Climate Investing

Climate change is one of the most pressing issues of our time. It intersects all social justice issues – racial justice, environmentalism, gender equality, poverty, and more. As investors, there are several ways that we can do climate investing: corporate climate leaders investing, divesting, and shareholder action. The information below is for information purposes only. We do not provide investment, financial planning, legal, or tax advice. The mention of a corporation in this post is not to be considered an endorsement.

Corporate Climate Leaders

While there is undeniably a climate crisis, there is also a huge window of opportunity for climate leaders to emerge. There are publicly traded corporations that recognize that taking climate action is good for the world and good for their bottom line. Investing in these corporate climate leaders is one option to do climate investing.

Examples of corporate climate leaders in a variety of sectors include:

The Clean200 are the largest 200 public companies ranked by green revenues. In order to be eligible, a company must have USD revenue of at least $1 billion (most recently available fiscal year-end data) and earn more than 10% of total revenues from clean sources. The 10 American companies that are highest on the list, their rank on the Clean200 list, sector and product examples can be seen in the table below.

Rank (of 200)Short NameGICS SectorProduct Examples
3Alphabet IncCommunication ServicesFully powered by renewable energy
6HP IncInformation TechnologyEnergy-efficient hardware
8Cisco Systems IncInformation TechnologyEnergy-efficient hardware
9Tesla IncConsumer DiscretionaryElectric vehicles
17Intel CorpInformation TechnologyEnergy-efficient hardware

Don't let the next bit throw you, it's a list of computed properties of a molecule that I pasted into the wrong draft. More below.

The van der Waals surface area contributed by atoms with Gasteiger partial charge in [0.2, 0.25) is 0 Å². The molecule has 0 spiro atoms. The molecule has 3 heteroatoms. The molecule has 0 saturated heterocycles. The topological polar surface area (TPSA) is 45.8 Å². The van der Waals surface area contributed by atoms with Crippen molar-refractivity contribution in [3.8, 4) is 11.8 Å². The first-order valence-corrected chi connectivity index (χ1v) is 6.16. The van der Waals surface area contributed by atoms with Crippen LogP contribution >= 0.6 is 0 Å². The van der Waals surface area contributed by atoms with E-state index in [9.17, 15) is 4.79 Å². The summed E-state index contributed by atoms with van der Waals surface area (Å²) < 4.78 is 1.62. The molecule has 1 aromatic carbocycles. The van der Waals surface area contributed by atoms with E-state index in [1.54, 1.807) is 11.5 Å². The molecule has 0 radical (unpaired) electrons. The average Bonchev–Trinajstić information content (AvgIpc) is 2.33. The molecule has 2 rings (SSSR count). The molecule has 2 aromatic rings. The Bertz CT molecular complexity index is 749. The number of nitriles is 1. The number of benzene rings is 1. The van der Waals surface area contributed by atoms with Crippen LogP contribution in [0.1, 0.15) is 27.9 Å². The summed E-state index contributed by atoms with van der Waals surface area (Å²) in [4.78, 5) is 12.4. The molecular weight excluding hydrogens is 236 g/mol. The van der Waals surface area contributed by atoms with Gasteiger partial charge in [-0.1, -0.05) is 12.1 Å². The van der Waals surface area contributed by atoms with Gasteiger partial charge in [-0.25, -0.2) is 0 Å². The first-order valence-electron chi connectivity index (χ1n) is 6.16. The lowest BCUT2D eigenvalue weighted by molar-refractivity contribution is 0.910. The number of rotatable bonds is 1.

28Kimberly-Clark CorpConsumer StaplesFSC and PEFC certified products
38Hewlett Packard Enterprise CoInformation TechnologyEnergy-efficient hardware
47Ecolab IncMaterialsWater purification solutions
50Ball CorpMaterialsRecyclable containers
51Sims Metal Management LtdMaterialsRecycling metals

CDP (formerly Carbon Disclosure Project) also publishes an annual “A List” of corporations leading on climate initiatives. Many of the corporations are publicly traded.


The second option for climate investing is to divest. To divest is to sell investments that include bad climate actors. In terms of the greatest emitters of cumulative greenhouse gas emissions in the world, Chevron (CVX) and Exxon Mobil (XOM) rank Numbers 2 and 4, respectively, for investor and state-owned entities. Exxon Mobil, the US’s largest oil and gas company, has also played a particularly large role in influencing public perception about climate change, asserting that there is doubt about the impacts of human-induced climate change.

For the fossil fuel industry to continue to thrive, financiers must fund the projects. JPMorgan Chase (JPM) is the world’s number 1 financier to the fossil fuel industry, by a wide margin. JPMorgan Chase provided $268.59 billion of fossil fuel financing in 2019. Investors can divest from stocks in JPM. In addition, investors can switch to a bank that does not fund fossil fuel projects. One such bank is Aspiration.

Shareholder activism

The third option for climate investing is shareholder advocacy. Shareholder advocacy is when investors use their rights as a shareholder of a publicly-traded corporation to create change within or for the corporation. This can be done through the use of shareholder resolutions, or proposals, and voting by shareholders. Shareholder voting happens during annual meetings. These are held typically held between April and June.

Nearly 400 shareholder resolutions were filed in 2019, to be voted on in 2020. A list of climate-related resolutions that were voted in can be seen in the below table.

ChevronCut GHG emissions in line with Paris Agreement
ChevronReport on plans to cut carbon footprint in line with Paris Agreement
ConocoPhillipsCut GHG emissions in line with Paris Agreement
Dollar TreeReport on Paris-compliant plan to cut carbon footprint
Exxon MobilReport on Paris-compliant plan to cut carbon footprint
Exxon MobilCut GHG emissions in line with Paris Agreement
Home DepotReport on energy efficiency/renewable energy goals
Marathon PetroleumReport on Paris-compliant plan to cut carbon footprint
Ross StoresReport on Paris-compliant plan to cut carbon footprint
SouthernReport on stranded carbon asset risks
United Parcel ServiceReport on Paris-compliant plan to cut carbon footprint
Goldman SachsMeasure & disclose the climate impact of its lending
JPMorgan ChaseReport on oil sands financing
JPMorgan ChaseReport on reducing GHG emissions associated with its lending
Morgan StanleyMeasure & disclose the climate impact of its lending

Photos by Mariana Proença, Patrick Hendry